< Back to front page Text size +

Rice denied Hall

Posted by David Lefort, Boston.com Staff  January 10, 2006 02:12 PM

E-mail this article

Invalid E-mail address
Invalid E-mail address

Sending your article

Former Red Sox slugger Jim Rice was again denied election to the Baseball Hall of Fame today, falling about 10 percent shy of the necessary percentage of votes needed for election.

This was thought to be Rice’s best chance for election to the Hall, with such a weak class of potential inductees. Pitcher Bruce Sutter was the only player to be elected this year, with 76.9 percent of the vote, just more than the 75 percent needed.

Rice received 64.8 percent of the vote, the highest total he’s ever received. Last year, he got just over 59 percent. Players needed 390 votes to gain election. Jim Rice fell 53 votes short, finishing second with 337 votes, one ahead of Goose Gossage.

Rice's percentage may bode well for the slugger, if history is any indication. The highest percentage of votes gained by a player who wasn't elected in a later year was 63.4 by Gil Hodges in 1983, his final time on the ballot.

Sutter became just the fourth relief pitcher given baseball's highest honor. Also denied was Andre Dawson, who spent two seasons with the Red Sox. Dawson received 61 percent of the votes.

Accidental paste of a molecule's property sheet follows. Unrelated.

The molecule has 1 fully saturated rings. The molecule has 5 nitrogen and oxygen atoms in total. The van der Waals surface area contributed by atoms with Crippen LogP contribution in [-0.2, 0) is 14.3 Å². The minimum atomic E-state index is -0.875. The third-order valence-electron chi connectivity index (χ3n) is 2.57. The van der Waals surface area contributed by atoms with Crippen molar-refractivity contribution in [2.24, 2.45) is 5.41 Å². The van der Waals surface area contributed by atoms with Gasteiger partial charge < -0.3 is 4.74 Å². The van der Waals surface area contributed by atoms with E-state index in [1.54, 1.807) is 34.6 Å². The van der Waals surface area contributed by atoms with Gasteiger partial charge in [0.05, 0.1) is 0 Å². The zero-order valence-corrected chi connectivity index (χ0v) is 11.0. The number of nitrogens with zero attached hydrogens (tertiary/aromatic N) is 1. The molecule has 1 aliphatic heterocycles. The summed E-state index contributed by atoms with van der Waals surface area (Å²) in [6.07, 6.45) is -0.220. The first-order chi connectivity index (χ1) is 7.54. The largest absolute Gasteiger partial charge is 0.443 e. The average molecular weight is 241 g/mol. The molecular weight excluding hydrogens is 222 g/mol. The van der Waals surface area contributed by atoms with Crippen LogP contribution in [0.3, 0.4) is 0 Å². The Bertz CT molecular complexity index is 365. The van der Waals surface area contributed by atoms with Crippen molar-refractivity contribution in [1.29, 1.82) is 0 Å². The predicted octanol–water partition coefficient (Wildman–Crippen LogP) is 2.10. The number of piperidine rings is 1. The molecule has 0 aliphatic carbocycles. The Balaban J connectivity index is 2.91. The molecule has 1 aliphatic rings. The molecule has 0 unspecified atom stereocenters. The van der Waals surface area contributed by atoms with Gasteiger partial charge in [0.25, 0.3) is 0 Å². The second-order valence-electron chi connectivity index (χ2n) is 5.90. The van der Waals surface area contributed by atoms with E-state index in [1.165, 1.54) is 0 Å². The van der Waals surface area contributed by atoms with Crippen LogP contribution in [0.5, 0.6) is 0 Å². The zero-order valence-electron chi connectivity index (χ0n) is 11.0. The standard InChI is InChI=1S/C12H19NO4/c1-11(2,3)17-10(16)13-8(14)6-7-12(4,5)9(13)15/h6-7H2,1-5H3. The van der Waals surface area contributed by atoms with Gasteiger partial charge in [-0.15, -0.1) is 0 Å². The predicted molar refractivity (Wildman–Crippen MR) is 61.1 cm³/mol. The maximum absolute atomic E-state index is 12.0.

Sutter was on the ballot for the 13th time, the first player elected in his 13th try or later since Ralph Kiner in 1975. Rice was appearing for the 12th time and has three years remaining on the writers' ballot. Gossage was on the ballot for the seventh time.

"It was the call you always hope for, but you never really expect it to happen," Sutter said, adding that he cried when he received the notification.

Sutter said fellow relievers Gossage and Lee Smith also should be in the Hall.

"I just think sometimes the voters try to compare us with the starting pitchers," he said. "Without us, it's tough to win."

It might be difficult for Rice and Gossage to gain votes next year, when Cal Ripken Jr., Tony Gwynn and Mark McGwire appear on the ballot for the first time. Each voter may select up to 10 players.

The other players in the Hall who primarily were relievers are Hoyt Wilhelm (elected in 1985), Rollie Fingers (1992) and Dennis Eckersley (2004).

Orel Hershiser (58 votes) and Albert Belle (40) were the only players among the 14 first-time candidates to receive 5 percent, meaning he will remain on the ballot next year. Among those dropped were Will Clark (23 votes), Dwight Gooden (17), Willie McGee (12) and Chicago White Sox manager Ozzie Guillen (5).

Sutter will be inducted into the Hall during ceremonies on July 30 in Cooperstown, N.Y. The Veterans Committee doesn't vote this year, but a special Negro leagues and pre-Negro leagues selection committee meets Feb. 27 in Tampa, Fla.

The Associated Press contributed to this report.

E-mail this article

Invalid E-mail address
Invalid E-mail address

Sending your article


browse this blog

by category